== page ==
The Fair Trade Commission plans to intensify its crackdown on major department stores for alleged irregularities in transactions with smaller vendors, its top regulator said Thursday, exerting further pressure for retailers to cut commission fees.
“We intend to look into details of dealings between department stores and small- and mid-sized suppliers,” FTC Chairman Kim Dong-soo told a local news outlet. “By doing so, we could see if they have violated the country’s competition laws.”
Korean retail giants led by Lotte, Hyundai and Shinsegae have been under close watch from the antitrust regulator since April, when it launched a probe into potential wrongful practices chiefly involving commission charges.
Kim’s remarks highlight the FTC’s findings on Tuesday that the large retailers have given favors to foreign luxury goods makers with lower commission rates while charging smaller local contractors much higher fees.
According to the watchdog, 55 out of 169 posh fashion boutiques paid a commission rate of 15 percent or lower to the department stores and received additional discounts of up to 8 percentage point if they meet sales targets.
In stark contrast, 196 out of 315 small local vendors, or 62 percent, shelled out more than 30 percent in commissions with no extra benefits.
Subject to the months-long probe were eight luxury powerhouses including Louis Vuitton, Chanel and Gucci and the eight largest Korean fashion companies led by Cheil Industries, LG Fashion and Kolon Industries, according to the FTC.
The regulator’s tougher stance was also seen as a move to push major department stores to slash commission fees as agreed in September.
Chief executives of 11 companies promised to the FTC to lower the rates by 3-7 percent points starting this month but they have made little progress since then.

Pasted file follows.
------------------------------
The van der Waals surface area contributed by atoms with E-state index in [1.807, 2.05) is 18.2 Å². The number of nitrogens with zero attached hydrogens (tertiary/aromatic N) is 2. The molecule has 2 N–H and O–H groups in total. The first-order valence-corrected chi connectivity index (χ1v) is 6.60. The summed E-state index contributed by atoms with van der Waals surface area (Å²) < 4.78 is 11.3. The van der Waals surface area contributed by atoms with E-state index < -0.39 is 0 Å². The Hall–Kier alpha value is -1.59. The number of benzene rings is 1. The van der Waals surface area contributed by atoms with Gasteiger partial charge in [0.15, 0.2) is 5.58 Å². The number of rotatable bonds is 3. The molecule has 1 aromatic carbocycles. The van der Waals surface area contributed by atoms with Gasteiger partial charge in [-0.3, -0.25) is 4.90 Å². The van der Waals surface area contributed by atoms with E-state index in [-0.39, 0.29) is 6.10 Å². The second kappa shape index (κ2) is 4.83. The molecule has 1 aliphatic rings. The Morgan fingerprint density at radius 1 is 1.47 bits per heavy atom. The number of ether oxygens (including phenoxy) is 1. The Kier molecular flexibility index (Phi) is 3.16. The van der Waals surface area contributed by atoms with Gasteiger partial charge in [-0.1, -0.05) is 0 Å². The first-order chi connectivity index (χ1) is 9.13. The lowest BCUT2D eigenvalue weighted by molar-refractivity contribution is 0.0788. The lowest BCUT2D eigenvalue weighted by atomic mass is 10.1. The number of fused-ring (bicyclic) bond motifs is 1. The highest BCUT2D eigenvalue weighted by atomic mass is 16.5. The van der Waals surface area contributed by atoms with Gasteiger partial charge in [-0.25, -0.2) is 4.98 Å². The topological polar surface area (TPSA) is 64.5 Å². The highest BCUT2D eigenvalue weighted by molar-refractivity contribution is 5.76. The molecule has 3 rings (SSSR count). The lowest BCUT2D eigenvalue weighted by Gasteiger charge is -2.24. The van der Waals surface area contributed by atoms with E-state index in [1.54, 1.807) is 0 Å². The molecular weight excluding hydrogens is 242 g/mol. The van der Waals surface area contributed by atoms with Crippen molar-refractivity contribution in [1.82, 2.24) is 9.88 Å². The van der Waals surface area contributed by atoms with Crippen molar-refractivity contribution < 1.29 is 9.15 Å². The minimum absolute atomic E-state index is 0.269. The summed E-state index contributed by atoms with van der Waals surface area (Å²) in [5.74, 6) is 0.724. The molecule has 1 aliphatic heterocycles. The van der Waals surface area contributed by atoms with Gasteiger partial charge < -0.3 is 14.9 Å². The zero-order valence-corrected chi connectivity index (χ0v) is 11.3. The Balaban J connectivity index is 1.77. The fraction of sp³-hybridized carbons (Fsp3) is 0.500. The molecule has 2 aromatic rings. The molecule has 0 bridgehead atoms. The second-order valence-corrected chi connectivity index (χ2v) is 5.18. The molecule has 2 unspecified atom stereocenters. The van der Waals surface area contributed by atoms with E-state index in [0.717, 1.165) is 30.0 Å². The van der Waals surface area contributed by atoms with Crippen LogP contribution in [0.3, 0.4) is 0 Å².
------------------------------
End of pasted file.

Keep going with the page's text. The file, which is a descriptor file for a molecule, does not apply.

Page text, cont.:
“The longer the process takes, the weaker their will proves to be to realize mutual growth,” Kim said. “I hope we would be able to put an end to this issue within this month as planned.”
However, industry officials have complained that the regulator’s demand is unachievable and their opinions are not taken into account during following discussions.
“The FTC insisted we should share 10 percent of operating profits (with suppliers), which is unacceptable,” an official at a major department store chain said late last month. “It would be difficult to execute the shared-growth initiative starting in October.”
The antitrust probe also coincides with the government’s drive to cultivate co-prosperity between conglomerates and their smaller partners.
Many leading players across all industries have come under fire as they block smaller competitors from growing and disable competition by coercing price cuts for supplies and giving money-spinning orders to their own subsidiaries.
Retail giants added fuel to the fire when critics slam their favors to the luxury brands, which help keep stores crowded and the business lucrative yet barely make social contributions despite their eye-popping price tags.
Protests broke out last year against the rapid expansion of large convenience stores known as super-supermarkets, which have been criticized for squeezing small neighborhood businesses.
In a separate probe, the FTC said it will pick several specific items from smaller and medium-sized vendors and examine commission rates and other business terms.
By Shin Hyon-hee (email@example.com